Clothes have functional reasons: They cover our skin and keep us warm. In history, we invented formal dress codes and informal fashion trends. For centuries, many do live by the saying “fine feathers make fine birds”. Are these believers right or just shopaholics, fashion victims or even poor souls? If there’s only a modicum of truth in it though, let’s wrap our minds around it the ExperienceZone way.

Your attire talks to you and your surroundings

For a long time, I thought it´s superficial to judge folks by what they’re wearing. However, what I experienced in the last years changed my mind.

In terms of my inner game, I did A/B testing unintentionally. What’s that? Well, A/B testing requires you to build two straw-men and launch them. Based on the reaction of others, you find out whether A or B is more successful. Then you can evolve the prototype to a full-fledged version. In terms of my appearance, I chose clothes based on my daily mood. When I felt sad, I wore dark colors. My dress code would be rather casual. On happy days, I subconsciously went for brighter colors and dressed up more. In hindsight, I realized an interesting effect: My attire reinforced my mindset. The more I dressed up the better I felt. The more shabby my clothes, the worse I felt.

When interacting with others, I experienced something remarkable as well: The reaction of people I met varied with the clothes I wore. The more I dressed up, the better they treated me. Sales men gave me extra discount, clients more effective conversations and women were more willing to date me. Why’s that? Well, it might be a chicken-and-egg thing: If you feel better, you’re more confident. You dress up. People like you more if you’re in line with yourself. So, there might not be a mono-causality between your dress and folks’ reactions but your confidence level and their treatment. Yet your clothes do play an important part in social interactions. If you look into the animal kingdom, those males with the most impressive feather dress gets the female straightaway. The others have to fight hard and be inventive. We’re visual beings like most others with vision. It’s probably our most important sense. Just run a self-check: Would you trust financial advices coming from a beggar?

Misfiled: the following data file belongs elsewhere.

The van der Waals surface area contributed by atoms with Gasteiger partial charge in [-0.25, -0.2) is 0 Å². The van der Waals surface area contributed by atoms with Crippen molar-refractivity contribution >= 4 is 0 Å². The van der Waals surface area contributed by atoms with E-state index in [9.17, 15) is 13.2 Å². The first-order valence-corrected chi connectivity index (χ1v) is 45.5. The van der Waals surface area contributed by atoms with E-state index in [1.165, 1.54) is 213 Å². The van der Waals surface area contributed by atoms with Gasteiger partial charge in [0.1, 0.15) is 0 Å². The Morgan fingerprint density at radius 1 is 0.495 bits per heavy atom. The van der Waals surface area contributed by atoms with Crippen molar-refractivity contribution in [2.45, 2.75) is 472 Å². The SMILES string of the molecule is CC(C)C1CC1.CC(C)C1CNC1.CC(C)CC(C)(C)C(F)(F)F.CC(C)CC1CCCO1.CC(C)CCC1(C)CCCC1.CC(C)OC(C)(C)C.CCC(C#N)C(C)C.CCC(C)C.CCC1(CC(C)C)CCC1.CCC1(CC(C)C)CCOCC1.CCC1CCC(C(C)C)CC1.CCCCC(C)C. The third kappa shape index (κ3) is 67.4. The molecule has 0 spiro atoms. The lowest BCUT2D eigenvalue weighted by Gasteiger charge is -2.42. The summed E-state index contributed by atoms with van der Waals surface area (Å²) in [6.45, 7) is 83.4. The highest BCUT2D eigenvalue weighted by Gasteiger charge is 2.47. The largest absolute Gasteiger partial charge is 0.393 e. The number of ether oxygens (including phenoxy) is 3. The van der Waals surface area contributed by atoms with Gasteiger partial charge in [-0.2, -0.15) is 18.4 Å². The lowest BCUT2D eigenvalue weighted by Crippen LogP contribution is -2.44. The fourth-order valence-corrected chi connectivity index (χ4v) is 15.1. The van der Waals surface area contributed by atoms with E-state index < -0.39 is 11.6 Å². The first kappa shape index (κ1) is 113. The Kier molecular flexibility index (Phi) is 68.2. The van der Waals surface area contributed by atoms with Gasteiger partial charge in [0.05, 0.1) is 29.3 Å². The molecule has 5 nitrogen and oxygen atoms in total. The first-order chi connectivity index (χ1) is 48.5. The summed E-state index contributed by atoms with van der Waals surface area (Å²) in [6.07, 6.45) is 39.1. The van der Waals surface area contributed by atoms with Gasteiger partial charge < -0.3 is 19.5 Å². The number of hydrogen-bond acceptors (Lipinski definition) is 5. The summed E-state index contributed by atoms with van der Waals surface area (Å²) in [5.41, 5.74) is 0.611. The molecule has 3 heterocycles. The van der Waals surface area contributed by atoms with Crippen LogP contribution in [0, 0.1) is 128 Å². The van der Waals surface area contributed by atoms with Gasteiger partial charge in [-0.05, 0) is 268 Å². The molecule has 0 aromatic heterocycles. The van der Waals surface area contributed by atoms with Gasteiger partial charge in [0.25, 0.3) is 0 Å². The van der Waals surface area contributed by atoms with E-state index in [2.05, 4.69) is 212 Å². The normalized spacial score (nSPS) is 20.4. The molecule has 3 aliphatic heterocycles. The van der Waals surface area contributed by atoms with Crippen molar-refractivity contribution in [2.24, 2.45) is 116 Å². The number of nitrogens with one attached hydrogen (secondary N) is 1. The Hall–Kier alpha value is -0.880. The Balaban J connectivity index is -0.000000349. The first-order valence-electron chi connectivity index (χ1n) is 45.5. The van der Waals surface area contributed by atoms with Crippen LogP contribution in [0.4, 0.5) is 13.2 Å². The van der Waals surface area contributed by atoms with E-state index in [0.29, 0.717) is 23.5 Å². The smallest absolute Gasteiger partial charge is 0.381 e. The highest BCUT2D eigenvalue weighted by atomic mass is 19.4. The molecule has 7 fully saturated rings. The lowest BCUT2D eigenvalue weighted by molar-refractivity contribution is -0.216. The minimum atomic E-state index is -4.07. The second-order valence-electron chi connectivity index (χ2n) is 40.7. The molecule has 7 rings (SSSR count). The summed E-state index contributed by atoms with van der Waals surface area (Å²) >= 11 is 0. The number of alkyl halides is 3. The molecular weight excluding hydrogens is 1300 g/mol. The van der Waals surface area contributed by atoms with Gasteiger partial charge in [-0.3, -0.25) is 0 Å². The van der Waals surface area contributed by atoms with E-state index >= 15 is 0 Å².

So, how do you increase your self-confidence and outside perceptions?

Dress to impress. In first place yourself. Here’s what you want to consider:

  1. Run a personality analysis. Gain clarity about where you’re coming from, who you’re and where you want to go. What’s your profession? What are your clients? Which impression do you want to create with your attire? If you’re working in a bank, you want to create a different customer experiences than someone who is a craftsman. Always think about which dress maximizes your credibility in the eyes of the observer.
  2. Clean your wardrobe. Based on the results of your personality analysis, check the clothes you posses. Do you’ve a good balance between, casual, business and functional dresses? Do you actual wear all of them? Can you get rid of some and replace them with new ones if necessary. Make space in your wardrobe as well as life in general. This creates structure and room, which you can refill. Just bear in mind that you can only wear one dress at a time anyway. So, focus on high-quality sustainable clothes rather than cheap shabby ones. You are valuable and want your clothes to reflect that, right?
  3. Dress up but not too much. Prior to every occasion think about what the best dress is. If unsure, call the host (might work for a party but not business meeting). If in doubt, strive to slightly overdress than underdress. You want to stand out positively. Also, observe yourself in the mirror before closing the door behind you. In first place, you need to be satisfied with your physical exterior as it has an impact on your mental interior. If you look important, you feel and behave important. This is a key ingredient of success.